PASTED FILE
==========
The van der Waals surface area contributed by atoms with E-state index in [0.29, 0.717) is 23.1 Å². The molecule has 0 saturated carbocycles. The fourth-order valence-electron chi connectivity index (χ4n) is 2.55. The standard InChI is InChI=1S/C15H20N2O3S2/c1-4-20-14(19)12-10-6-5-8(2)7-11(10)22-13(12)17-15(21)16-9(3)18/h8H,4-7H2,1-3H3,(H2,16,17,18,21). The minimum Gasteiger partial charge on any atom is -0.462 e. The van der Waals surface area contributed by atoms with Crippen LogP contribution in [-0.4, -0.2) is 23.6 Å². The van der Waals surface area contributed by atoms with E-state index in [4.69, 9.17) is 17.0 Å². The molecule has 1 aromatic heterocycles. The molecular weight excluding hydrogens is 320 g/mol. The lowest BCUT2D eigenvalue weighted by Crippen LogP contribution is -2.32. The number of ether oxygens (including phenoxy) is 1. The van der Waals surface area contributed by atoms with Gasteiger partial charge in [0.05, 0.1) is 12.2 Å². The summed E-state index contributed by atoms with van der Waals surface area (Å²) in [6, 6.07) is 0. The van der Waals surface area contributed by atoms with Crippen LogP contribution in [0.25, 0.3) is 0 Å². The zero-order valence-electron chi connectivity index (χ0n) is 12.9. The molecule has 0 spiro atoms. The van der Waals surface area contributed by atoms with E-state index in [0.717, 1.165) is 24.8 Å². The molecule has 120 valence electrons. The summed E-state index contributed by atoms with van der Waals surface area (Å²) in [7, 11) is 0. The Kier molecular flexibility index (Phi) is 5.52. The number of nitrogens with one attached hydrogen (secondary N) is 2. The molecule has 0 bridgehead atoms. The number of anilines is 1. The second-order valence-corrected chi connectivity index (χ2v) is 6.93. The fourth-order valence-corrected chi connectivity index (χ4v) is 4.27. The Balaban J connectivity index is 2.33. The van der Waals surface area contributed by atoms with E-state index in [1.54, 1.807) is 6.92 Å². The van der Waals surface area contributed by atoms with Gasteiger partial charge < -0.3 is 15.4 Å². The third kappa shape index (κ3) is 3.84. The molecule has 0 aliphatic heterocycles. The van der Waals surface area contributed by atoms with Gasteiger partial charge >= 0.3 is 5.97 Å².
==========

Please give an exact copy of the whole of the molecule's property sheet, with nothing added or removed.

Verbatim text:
The van der Waals surface area contributed by atoms with E-state index in [0.29, 0.717) is 23.1 Å². The molecule has 0 saturated carbocycles. The fourth-order valence-electron chi connectivity index (χ4n) is 2.55. The standard InChI is InChI=1S/C15H20N2O3S2/c1-4-20-14(19)12-10-6-5-8(2)7-11(10)22-13(12)17-15(21)16-9(3)18/h8H,4-7H2,1-3H3,(H2,16,17,18,21). The minimum Gasteiger partial charge on any atom is -0.462 e. The van der Waals surface area contributed by atoms with Crippen LogP contribution in [-0.4, -0.2) is 23.6 Å². The van der Waals surface area contributed by atoms with E-state index in [4.69, 9.17) is 17.0 Å². The molecule has 1 aromatic heterocycles. The molecular weight excluding hydrogens is 320 g/mol. The lowest BCUT2D eigenvalue weighted by Crippen LogP contribution is -2.32. The number of ether oxygens (including phenoxy) is 1. The van der Waals surface area contributed by atoms with Gasteiger partial charge in [0.05, 0.1) is 12.2 Å². The summed E-state index contributed by atoms with van der Waals surface area (Å²) in [6, 6.07) is 0. The van der Waals surface area contributed by atoms with Crippen LogP contribution in [0.25, 0.3) is 0 Å². The zero-order valence-electron chi connectivity index (χ0n) is 12.9. The molecule has 0 spiro atoms. The van der Waals surface area contributed by atoms with E-state index in [0.717, 1.165) is 24.8 Å². The molecule has 120 valence electrons. The summed E-state index contributed by atoms with van der Waals surface area (Å²) in [7, 11) is 0. The Kier molecular flexibility index (Phi) is 5.52. The number of nitrogens with one attached hydrogen (secondary N) is 2. The molecule has 0 bridgehead atoms. The number of anilines is 1. The second-order valence-corrected chi connectivity index (χ2v) is 6.93. The fourth-order valence-corrected chi connectivity index (χ4v) is 4.27. The Balaban J connectivity index is 2.33. The van der Waals surface area contributed by atoms with E-state index in [1.54, 1.807) is 6.92 Å². The van der Waals surface area contributed by atoms with Gasteiger partial charge < -0.3 is 15.4 Å². The third kappa shape index (κ3) is 3.84. The molecule has 0 aliphatic heterocycles. The van der Waals surface area contributed by atoms with Gasteiger partial charge >= 0.3 is 5.97 Å².